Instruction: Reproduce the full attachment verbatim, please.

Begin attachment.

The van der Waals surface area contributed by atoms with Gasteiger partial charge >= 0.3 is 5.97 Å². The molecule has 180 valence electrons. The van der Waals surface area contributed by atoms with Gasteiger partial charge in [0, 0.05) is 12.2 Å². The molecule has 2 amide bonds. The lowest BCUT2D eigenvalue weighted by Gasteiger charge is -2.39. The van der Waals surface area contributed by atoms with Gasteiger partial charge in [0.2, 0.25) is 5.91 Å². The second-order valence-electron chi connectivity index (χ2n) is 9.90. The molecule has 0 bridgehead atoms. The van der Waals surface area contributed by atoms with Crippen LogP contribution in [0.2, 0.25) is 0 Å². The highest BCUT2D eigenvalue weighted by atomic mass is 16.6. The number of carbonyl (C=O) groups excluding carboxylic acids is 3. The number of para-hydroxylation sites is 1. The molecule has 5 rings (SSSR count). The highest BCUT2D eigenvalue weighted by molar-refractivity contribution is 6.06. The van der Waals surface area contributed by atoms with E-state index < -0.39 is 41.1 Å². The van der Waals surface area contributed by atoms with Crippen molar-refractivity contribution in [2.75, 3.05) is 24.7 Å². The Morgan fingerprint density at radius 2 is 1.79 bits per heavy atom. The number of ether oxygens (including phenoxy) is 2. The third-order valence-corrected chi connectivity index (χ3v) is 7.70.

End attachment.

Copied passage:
The van der Waals surface area contributed by atoms with Gasteiger partial charge >= 0.3 is 5.97 Å². The molecule has 180 valence electrons. The van der Waals surface area contributed by atoms with Gasteiger partial charge in [0, 0.05) is 12.2 Å². The molecule has 2 amide bonds. The lowest BCUT2D eigenvalue weighted by Gasteiger charge is -2.39. The van der Waals surface area contributed by atoms with Gasteiger partial charge in [0.2, 0.25) is 5.91 Å². The second-order valence-electron chi connectivity index (χ2n) is 9.90. The molecule has 0 bridgehead atoms. The van der Waals surface area contributed by atoms with Crippen LogP contribution in [0.2, 0.25) is 0 Å². The highest BCUT2D eigenvalue weighted by atomic mass is 16.6. The number of carbonyl (C=O) groups excluding carboxylic acids is 3. The number of para-hydroxylation sites is 1. The molecule has 5 rings (SSSR count). The highest BCUT2D eigenvalue weighted by molar-refractivity contribution is 6.06. The van der Waals surface area contributed by atoms with E-state index < -0.39 is 41.1 Å². The van der Waals surface area contributed by atoms with Crippen molar-refractivity contribution in [2.75, 3.05) is 24.7 Å². The Morgan fingerprint density at radius 2 is 1.79 bits per heavy atom. The number of ether oxygens (including phenoxy) is 2. The third-order valence-corrected chi connectivity index (χ3v) is 7.70.